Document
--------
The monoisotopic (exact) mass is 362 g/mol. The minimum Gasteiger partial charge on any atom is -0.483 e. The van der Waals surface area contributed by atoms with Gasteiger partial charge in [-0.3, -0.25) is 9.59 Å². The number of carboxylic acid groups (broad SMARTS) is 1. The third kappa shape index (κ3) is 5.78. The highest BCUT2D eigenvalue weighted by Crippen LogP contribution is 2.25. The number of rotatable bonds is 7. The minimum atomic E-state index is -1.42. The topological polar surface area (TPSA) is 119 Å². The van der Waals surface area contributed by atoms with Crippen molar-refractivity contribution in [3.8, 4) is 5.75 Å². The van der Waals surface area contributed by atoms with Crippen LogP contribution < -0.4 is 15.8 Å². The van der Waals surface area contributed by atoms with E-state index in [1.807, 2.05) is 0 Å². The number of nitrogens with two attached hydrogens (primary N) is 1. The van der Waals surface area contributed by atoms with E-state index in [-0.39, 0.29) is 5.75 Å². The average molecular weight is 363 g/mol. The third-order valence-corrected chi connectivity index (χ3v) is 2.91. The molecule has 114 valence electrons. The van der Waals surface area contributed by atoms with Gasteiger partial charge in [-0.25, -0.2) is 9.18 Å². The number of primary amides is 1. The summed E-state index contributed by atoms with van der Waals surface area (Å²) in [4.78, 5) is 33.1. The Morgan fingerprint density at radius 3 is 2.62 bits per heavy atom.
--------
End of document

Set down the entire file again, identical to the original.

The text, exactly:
The monoisotopic (exact) mass is 362 g/mol. The minimum Gasteiger partial charge on any atom is -0.483 e. The van der Waals surface area contributed by atoms with Gasteiger partial charge in [-0.3, -0.25) is 9.59 Å². The number of carboxylic acid groups (broad SMARTS) is 1. The third kappa shape index (κ3) is 5.78. The highest BCUT2D eigenvalue weighted by Crippen LogP contribution is 2.25. The number of rotatable bonds is 7. The minimum atomic E-state index is -1.42. The topological polar surface area (TPSA) is 119 Å². The van der Waals surface area contributed by atoms with Crippen molar-refractivity contribution in [3.8, 4) is 5.75 Å². The van der Waals surface area contributed by atoms with Crippen LogP contribution < -0.4 is 15.8 Å². The van der Waals surface area contributed by atoms with E-state index in [1.807, 2.05) is 0 Å². The number of nitrogens with two attached hydrogens (primary N) is 1. The van der Waals surface area contributed by atoms with E-state index in [-0.39, 0.29) is 5.75 Å². The average molecular weight is 363 g/mol. The third-order valence-corrected chi connectivity index (χ3v) is 2.91. The molecule has 114 valence electrons. The van der Waals surface area contributed by atoms with Gasteiger partial charge in [-0.25, -0.2) is 9.18 Å². The number of primary amides is 1. The summed E-state index contributed by atoms with van der Waals surface area (Å²) in [4.78, 5) is 33.1. The Morgan fingerprint density at radius 3 is 2.62 bits per heavy atom.